Monday, February 4, 2013

Relaxation Bath Salt

Baths are generally underutilized tools in our box both for maintaining health and for combating numerous ailments. While a bath alone can aid the body in many ways, adding herbs in the forms of herbal infusions, bath bags, or bath salts can make a bath more medicinally beneficial.

I recently made a small batch of an herbal bath salt (singular: es Baadsalz; plural: die Baadsalz) that I use for relaxation. While bath salts are easily purchased in myriad stores everywhere, I find bath salts to be far more effective when I make them myself. As I assemble the ingredients and put them together, I use runic Braucherei prayers and chants (particularly focusing on Ansuz) to imbue the concoction with healing energies. The chants call to the essence of the plant spirits in the herbs and awaken the life force energy (die Megge) that remains even in dried herb.

For relaxation, my bath salt recipes change depending on my mood or my needs, but I do have one recipe that I use frequently in order to relax and to fall asleep.

Disclaimer: This description is not intended to replace, nor does it replace, advice or treatment from a qualified medical professional. Essential oils are highly concentrated and should be handled very carefully according to the specifications on the producing company's bottles.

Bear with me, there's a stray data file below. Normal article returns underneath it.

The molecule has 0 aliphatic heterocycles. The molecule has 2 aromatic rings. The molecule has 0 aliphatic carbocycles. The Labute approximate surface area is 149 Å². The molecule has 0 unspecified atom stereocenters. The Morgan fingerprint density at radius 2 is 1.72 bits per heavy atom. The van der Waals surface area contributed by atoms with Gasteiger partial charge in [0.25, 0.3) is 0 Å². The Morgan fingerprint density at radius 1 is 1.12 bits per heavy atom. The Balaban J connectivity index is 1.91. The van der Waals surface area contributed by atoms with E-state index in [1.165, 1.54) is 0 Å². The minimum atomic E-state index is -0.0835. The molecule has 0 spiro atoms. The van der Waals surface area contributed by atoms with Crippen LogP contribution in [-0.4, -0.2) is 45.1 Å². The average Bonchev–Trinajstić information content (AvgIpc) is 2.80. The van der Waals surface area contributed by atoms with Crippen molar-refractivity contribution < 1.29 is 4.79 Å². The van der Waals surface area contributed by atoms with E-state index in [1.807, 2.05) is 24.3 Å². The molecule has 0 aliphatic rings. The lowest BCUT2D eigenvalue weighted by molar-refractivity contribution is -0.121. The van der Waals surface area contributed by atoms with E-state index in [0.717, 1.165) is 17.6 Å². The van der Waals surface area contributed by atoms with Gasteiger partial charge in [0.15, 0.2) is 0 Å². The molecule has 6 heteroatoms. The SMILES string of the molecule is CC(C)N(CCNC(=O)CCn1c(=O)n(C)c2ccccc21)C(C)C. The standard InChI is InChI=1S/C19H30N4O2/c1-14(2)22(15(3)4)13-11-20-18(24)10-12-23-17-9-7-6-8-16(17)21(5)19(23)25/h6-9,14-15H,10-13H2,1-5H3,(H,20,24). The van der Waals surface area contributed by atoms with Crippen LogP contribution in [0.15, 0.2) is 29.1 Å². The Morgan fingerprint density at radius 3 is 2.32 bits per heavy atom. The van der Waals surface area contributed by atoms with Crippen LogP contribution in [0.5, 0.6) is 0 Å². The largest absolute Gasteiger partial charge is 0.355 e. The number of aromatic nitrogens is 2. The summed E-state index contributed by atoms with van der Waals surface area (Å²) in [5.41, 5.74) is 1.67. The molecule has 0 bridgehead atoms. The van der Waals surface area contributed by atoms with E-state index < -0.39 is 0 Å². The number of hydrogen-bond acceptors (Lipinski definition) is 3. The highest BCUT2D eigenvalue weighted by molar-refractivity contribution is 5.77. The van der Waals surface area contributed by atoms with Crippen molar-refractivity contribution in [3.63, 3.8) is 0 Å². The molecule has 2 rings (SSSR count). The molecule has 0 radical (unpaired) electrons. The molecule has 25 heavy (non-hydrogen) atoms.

1/3 cup Epsom Salt (Deitsch: Englisches Salz)
1/3 cup of Sea Salt (Deitsch: es Seesalz)
1/3 cup of Baking Soda (Deitsch: der Backsoode)
10 drops of Lavender (Lavendula vera; Deitsch: der Lafendel) essential oil
7 drops of Chamomile (Anthemis nobilis; Deitsch: die Kamille or die Zaahmerkamille) essential oil
4 drops of Rose (Rosa gallica; Deitsch: die Ros) essential oil
4 drops of Marjoram (Origanum marjorana; Deitsch: der Maru) essential oil
4 drops of Wild Lettuce (Lactuca virosa; Deitsch: es Raahmgraut and other names) essential oil
1/8 teaspoon of vegetable glycerin

I mix together all fo the dry ingredients in a metal or ceramic bowl, and I then add in the essential oils and the glycerin and stir the whole mix well.

I then cover the bowl with cheesecloth and allow it to dry overnight. The next day, I stir the ingredients again in order to break up any chunks. I then pour the bath salt into mason jars.

I use about 1/2 cup of the salt in the bath water, adding the salt while the tub is filling. If there is a particular need, I will utter Braucherei chants while adding the salt to the water. One example of a chant I use is:

Es Wasser, Es Wasser
Wann es Salz verschmolze iss
Sinn mei [Druwwel] aa zerriss'
Zing! Zing! Zing!

Water, Water
When the Salt is melted
My [troubles] are also torn to bits
Zing! Zing! Zing!

I also make the motion of the Dagaz rune over the dissolving salt. The words "Druwwel" and "troubles" can be replaced by whatever it is that is keeping me awake.